It was as a sports administrator that Ashwini cornered the national attention. As President of the Indian Hockey Federation from 1958 for 16 years he dominated the scene inviting a mixed bag of appreciation and criticism. Accused for his proclivity towards Punjab and its players, Ashwini’s tenure witnessed the first Olympic reverser in hockey in 1960 at Rome. Interestingly, he was the Chef-de-Mission of the Indian contingent. Even as early as 1954, he led the Indian squad for the Empire Games at Vancouver and was the Deputy Chef-de-Mission for the 1956 Olympics at Melbourne where India regained the hockey gold.

Ashwini’s diplomacy, dialogue and dynamism won the admiration and respect many an official in the international sports hierarchy. He gravitated into the International Hockey Federation as Vice-President and remained in that position for a decade and half. His impeccable communication skills and expertise in security related issues paved the way to the highly influential EB within the IOC from 1973. He was connected with so many committees related to the IOC, which no sports administrator in the country can even dream of to day. His rapport with the IOC boss, Samaranch, was phenomenal.

Apart from hockey, Ashwini was also involved as an official in Athletics, Boxing, Basketball and a stint as Secretary of the Indian Olympic Association.

Married to the niece of Guru Dutt Sondhi, a renowned official and founder of the Asian Games Federation, Ashwini’s love for sport was transparent when he named his only daughter as “ Hockey.”

Beyond the realm of sport, Ashwini knowledge of fine arts, especially music, reflected in the conduct of the Harbalabh Festival every year under his patronage.

Quite understandably, tributes to Ashwini poured from all corners of the globe of the Olympic and sports families.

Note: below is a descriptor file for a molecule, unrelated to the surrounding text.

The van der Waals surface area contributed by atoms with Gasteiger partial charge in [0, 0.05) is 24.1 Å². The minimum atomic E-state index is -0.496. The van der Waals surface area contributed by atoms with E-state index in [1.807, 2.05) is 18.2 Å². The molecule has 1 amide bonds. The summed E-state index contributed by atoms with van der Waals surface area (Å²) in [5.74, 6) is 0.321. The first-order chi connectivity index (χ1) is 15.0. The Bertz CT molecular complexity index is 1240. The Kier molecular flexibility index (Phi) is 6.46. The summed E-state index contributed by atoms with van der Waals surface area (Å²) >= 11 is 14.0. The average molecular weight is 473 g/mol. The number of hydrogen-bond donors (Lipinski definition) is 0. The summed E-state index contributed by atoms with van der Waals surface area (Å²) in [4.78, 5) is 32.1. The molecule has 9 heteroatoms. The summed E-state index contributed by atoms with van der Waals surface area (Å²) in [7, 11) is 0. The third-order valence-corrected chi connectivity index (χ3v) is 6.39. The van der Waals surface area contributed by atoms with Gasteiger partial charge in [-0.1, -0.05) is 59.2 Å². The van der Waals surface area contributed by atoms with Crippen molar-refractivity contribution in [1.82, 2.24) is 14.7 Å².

The IOC President, Thomas Bach, observed, “
Ashwini Kumar had a real passion for sport and spent his whole career promoting its values at the highest level of Indian sports administration, “It was always a pleasure working with him over so many years. His good advice and contributions were greatly valued and his high integrity was hugely appreciated,” he added.

The FIH President, Leandro Negre said,
“Ashwini Kumar will be a huge loss to the hockey world. Our sport will always have a special place in his heart having been involved in the game for so many years, both as a player and behind the scenes.”

“Ashwini played a significant role in the development of the sport both within India and around the world and it would certainly not be where it is today without his determination and energy. The hockey family will miss this great man and on behalf of everyone at FIH and all of our National Associations, I would like to offer our deepest sympathy to his family and close friends at this difficult time.”

The life and times of Ashwini Kumar is a glorious chapter of achievements that needs to be portrayed in a well-researched biography for the benefit of the posterity.

Author's Facebook pages

Mr Hockey Ashwini Kumar: Doyen of Indian sports

K. Arumugam

Mr. Hockey Ashwini Kumar,93, who died recently, is one of the finest gentlemen I interacted with in my journalistic career. Between 2003 and 2007, I met him routinely at least twice a week to pen his biography, each day a lesson for me personally and professionally. No doubt he was an encylopaedia of many fields such as Music, Cinema, Sports, Indian and Imperial

Police era, Olympic Movement etc. But his first love is hockey. He often used to call servants to tell something or other to Hockey Memsaab, his daughter. yes, he named his daughter 'hockey'. When India lost the 1958 Asian Games gold and then Rome Olympics gold, he organized at least 12 test series in India to boot the moral of the sport in India and among the players. India went on to win next Olympics and Asian Games, former without conceding a single goal. He wrote beautifully. But his role in IOC is commendable: while Raja Bhailendra Singh, his contemporary IOC member drew his position being a royal, Ashwini rose from ranks and presented a scholarly erudition.